According to Sandia cybersecurity's Roger Suppona, the ability to identify the possible intent to send malicious content might enable security experts to alert a potential target. “More importantly, we might be able to provide specifics that would be far more helpful in elevating awareness than would a generic admonition to be suspicious of incoming e-mail or other messages,” he said.
According to its Web logs, the lab said its site traffic is about evenly divided between Web crawlers and browsers. Wendt is looking for a computer that doesn’t identify itself or says it’s one thing but behaves like another, and trolls websites in which the average visitor shows little interest.
Some of the differences between bots and browsers include:
Range: Crawlers tend to go all over; browsers concentrate on one place, such as jobs.
Volume: When bots try to index a site, they pull down HTML files far more often than browsers do.
Identification: Browsers often give their browser name and operating system information. Crawlers identify themselves by program name and version number.
Behavior: Browsers go after only one page but want all images, code and layout files for it instantly, or as Wendt calls the behavior, "bursty." Bot requests, on the other hand, are not bursty, and none of the bots identified had a high burst ratio.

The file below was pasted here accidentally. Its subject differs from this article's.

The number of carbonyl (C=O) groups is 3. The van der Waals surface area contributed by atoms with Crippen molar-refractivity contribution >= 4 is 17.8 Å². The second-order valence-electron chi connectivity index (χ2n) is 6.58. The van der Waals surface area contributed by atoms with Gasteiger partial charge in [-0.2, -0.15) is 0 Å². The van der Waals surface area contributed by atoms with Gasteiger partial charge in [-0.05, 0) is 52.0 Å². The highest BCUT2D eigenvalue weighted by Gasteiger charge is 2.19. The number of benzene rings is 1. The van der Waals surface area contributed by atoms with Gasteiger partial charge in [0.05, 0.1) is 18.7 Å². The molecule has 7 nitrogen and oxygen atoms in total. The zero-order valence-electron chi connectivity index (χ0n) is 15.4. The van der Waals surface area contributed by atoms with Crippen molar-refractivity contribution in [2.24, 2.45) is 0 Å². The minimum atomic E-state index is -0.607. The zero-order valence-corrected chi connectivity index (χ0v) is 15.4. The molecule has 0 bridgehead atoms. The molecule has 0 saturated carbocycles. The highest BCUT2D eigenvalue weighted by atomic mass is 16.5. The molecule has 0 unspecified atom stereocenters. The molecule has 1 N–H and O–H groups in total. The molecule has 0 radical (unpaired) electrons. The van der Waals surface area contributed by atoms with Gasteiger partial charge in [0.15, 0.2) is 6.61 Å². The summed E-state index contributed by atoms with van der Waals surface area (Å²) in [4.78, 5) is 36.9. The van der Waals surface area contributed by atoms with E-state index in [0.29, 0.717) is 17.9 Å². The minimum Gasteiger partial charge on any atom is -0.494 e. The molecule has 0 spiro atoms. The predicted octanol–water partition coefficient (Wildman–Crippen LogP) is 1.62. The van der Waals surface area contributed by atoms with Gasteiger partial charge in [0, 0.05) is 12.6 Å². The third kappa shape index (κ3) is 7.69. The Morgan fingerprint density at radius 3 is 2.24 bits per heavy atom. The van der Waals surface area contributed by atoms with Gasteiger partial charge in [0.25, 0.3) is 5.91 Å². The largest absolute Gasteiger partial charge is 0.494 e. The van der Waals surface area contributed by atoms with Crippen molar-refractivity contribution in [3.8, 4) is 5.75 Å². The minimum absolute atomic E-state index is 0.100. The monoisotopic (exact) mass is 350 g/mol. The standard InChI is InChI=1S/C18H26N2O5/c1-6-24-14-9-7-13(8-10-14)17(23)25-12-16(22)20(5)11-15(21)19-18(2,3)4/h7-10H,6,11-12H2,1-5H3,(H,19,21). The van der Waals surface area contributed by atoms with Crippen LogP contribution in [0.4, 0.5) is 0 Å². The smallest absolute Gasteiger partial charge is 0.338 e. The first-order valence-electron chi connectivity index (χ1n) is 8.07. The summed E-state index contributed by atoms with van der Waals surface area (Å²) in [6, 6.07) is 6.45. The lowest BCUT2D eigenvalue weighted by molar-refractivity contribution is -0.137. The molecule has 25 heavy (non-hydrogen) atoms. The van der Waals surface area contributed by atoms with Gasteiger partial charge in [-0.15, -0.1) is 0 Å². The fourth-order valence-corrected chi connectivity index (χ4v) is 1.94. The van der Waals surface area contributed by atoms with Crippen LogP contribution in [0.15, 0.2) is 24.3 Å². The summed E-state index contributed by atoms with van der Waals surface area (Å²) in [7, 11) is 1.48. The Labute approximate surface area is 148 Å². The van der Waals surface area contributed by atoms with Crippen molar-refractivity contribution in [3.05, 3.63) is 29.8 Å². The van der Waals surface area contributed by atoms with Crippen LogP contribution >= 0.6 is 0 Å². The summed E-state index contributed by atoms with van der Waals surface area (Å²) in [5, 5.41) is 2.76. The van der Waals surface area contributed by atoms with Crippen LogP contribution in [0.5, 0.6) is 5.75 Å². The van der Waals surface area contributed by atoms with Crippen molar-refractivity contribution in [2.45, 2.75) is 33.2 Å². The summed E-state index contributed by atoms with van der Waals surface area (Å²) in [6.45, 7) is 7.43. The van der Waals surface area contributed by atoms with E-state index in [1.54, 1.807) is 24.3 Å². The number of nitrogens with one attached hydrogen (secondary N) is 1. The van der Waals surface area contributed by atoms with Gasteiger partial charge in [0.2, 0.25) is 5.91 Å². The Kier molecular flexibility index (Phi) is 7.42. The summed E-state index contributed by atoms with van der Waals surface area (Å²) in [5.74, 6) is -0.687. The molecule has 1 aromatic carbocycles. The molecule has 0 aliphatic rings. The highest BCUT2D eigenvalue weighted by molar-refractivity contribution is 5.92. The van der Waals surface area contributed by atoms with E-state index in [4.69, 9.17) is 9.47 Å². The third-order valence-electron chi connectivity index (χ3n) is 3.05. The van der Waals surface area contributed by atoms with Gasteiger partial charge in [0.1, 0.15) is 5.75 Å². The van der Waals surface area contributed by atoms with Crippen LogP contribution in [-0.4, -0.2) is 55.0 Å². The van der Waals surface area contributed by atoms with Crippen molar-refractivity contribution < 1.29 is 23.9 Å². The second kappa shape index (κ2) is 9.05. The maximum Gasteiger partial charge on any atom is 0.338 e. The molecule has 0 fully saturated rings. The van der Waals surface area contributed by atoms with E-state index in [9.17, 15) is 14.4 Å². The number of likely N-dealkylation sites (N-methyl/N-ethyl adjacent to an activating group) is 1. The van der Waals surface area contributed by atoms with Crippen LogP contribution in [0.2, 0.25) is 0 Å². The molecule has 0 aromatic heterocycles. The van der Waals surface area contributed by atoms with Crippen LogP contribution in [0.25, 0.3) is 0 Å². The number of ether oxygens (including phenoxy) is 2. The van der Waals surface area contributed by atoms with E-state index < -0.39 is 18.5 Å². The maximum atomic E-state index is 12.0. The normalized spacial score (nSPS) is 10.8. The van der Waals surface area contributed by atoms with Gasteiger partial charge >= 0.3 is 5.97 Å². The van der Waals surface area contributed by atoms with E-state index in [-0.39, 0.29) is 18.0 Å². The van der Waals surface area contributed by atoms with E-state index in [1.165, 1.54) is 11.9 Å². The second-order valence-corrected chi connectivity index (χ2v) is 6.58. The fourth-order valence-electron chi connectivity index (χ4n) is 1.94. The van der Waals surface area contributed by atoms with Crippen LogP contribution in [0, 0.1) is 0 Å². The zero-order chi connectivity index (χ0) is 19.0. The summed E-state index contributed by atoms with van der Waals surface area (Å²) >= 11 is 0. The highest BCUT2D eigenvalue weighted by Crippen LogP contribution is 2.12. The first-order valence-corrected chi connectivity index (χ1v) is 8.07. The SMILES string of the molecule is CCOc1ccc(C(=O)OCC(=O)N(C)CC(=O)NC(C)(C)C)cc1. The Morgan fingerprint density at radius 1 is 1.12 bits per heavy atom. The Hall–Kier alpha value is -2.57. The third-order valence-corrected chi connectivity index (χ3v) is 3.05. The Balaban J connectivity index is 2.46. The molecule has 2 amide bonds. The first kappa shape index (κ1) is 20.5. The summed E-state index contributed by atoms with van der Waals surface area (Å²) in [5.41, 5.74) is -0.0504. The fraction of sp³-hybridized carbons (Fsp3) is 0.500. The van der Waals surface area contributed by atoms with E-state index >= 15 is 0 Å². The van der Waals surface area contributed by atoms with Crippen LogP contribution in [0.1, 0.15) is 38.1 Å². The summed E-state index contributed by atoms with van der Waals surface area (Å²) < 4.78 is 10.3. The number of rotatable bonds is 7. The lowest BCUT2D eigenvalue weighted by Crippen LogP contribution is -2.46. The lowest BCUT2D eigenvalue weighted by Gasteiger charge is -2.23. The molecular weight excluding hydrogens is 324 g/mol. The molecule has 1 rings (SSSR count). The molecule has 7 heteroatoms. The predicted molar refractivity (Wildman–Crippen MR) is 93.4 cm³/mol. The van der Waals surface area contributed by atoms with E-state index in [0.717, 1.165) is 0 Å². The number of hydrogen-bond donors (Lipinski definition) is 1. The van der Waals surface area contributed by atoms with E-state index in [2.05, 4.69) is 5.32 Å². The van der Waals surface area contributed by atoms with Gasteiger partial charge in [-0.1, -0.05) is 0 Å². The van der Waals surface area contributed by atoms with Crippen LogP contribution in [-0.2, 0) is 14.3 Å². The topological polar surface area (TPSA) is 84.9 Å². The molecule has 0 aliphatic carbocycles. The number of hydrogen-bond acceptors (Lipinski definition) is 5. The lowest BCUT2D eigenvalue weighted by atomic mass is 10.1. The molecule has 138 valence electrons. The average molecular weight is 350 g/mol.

Now Wendt needs to bridge the gap between splitting groups and identifying targets of ill-intentioned e-mails. He has submitted proposals to further his research after the current funding ends this spring.
“The problem is significant,” he said. “Humans are one of the best avenues for entering a secure network.”
Posted on Feb 19, 2013 at 9:39 AM0 comments
The U.S. Postal Service is ready to try just about anything to reduce its massive deficit, stay competitive with private delivery services and still deliver the mail – although not on Saturdays in future.
Now it’s turning to the public for technology ideas on how to build a “dynamic routing” system that will better speed deliveries, according to the Reuters news agency.
In January the service posted a solicitation on FedBizOpps calling on companies and individuals to create such a routing system that would “offer a more innovative approach to deliver mail given the potential changes in the present rigid delivery structure, without inordinate complexity or lengthy implementation requirements.”
Mail volume has dropped by about 25 percent over the last decade as more Americans use email, the news agency said. A new advanced routing system based on the latest technologies, including GPS, would allow the Postal Service to introduce new products, find better routes for delivery and in the process increase revenue.
"There's an upside and a downside to the Internet," USPS spokeswoman Sue Brennan told Reuters. "It has decreased our first class mail, but what it's done is that people are shopping online and they need someone to deliver these packages."
She said the Postal Service wants a system that will expedite package delivery beyond regular carrier routing that makes the best use of postal resources, its employees, time and fuel, among others.
Posted on Feb 13, 2013 at 9:39 AM0 comments